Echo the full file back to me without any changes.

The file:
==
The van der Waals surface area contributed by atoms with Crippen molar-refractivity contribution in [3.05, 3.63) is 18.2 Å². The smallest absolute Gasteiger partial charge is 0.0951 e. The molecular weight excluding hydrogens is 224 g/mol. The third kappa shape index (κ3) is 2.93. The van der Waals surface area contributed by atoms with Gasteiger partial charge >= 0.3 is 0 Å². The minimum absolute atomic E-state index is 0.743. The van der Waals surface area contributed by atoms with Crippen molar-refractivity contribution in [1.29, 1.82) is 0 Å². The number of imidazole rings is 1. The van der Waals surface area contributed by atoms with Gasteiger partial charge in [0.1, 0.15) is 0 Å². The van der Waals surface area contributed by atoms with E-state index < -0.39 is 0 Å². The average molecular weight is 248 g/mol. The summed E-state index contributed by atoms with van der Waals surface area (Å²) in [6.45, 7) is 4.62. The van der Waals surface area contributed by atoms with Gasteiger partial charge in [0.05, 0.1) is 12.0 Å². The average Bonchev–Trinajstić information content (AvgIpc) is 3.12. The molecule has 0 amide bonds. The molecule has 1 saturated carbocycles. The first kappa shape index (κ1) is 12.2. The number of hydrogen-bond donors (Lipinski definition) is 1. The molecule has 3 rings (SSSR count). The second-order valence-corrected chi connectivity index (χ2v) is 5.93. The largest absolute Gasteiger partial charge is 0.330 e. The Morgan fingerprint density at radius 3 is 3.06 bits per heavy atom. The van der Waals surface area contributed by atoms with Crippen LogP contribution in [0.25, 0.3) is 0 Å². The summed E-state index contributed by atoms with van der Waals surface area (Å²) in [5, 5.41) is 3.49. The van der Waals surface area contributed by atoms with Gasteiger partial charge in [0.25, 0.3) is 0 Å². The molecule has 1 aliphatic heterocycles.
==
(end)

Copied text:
The van der Waals surface area contributed by atoms with Crippen molar-refractivity contribution in [3.05, 3.63) is 18.2 Å². The smallest absolute Gasteiger partial charge is 0.0951 e. The molecular weight excluding hydrogens is 224 g/mol. The third kappa shape index (κ3) is 2.93. The van der Waals surface area contributed by atoms with Gasteiger partial charge >= 0.3 is 0 Å². The minimum absolute atomic E-state index is 0.743. The van der Waals surface area contributed by atoms with Crippen molar-refractivity contribution in [1.29, 1.82) is 0 Å². The number of imidazole rings is 1. The van der Waals surface area contributed by atoms with Gasteiger partial charge in [0.1, 0.15) is 0 Å². The van der Waals surface area contributed by atoms with E-state index < -0.39 is 0 Å². The average molecular weight is 248 g/mol. The summed E-state index contributed by atoms with van der Waals surface area (Å²) in [6.45, 7) is 4.62. The van der Waals surface area contributed by atoms with Gasteiger partial charge in [0.05, 0.1) is 12.0 Å². The average Bonchev–Trinajstić information content (AvgIpc) is 3.12. The molecule has 0 amide bonds. The molecule has 1 saturated carbocycles. The first kappa shape index (κ1) is 12.2. The number of hydrogen-bond donors (Lipinski definition) is 1. The molecule has 3 rings (SSSR count). The second-order valence-corrected chi connectivity index (χ2v) is 5.93. The largest absolute Gasteiger partial charge is 0.330 e. The Morgan fingerprint density at radius 3 is 3.06 bits per heavy atom. The van der Waals surface area contributed by atoms with Crippen LogP contribution in [0.25, 0.3) is 0 Å². The summed E-state index contributed by atoms with van der Waals surface area (Å²) in [5, 5.41) is 3.49. The van der Waals surface area contributed by atoms with Gasteiger partial charge in [0.25, 0.3) is 0 Å². The molecule has 1 aliphatic heterocycles.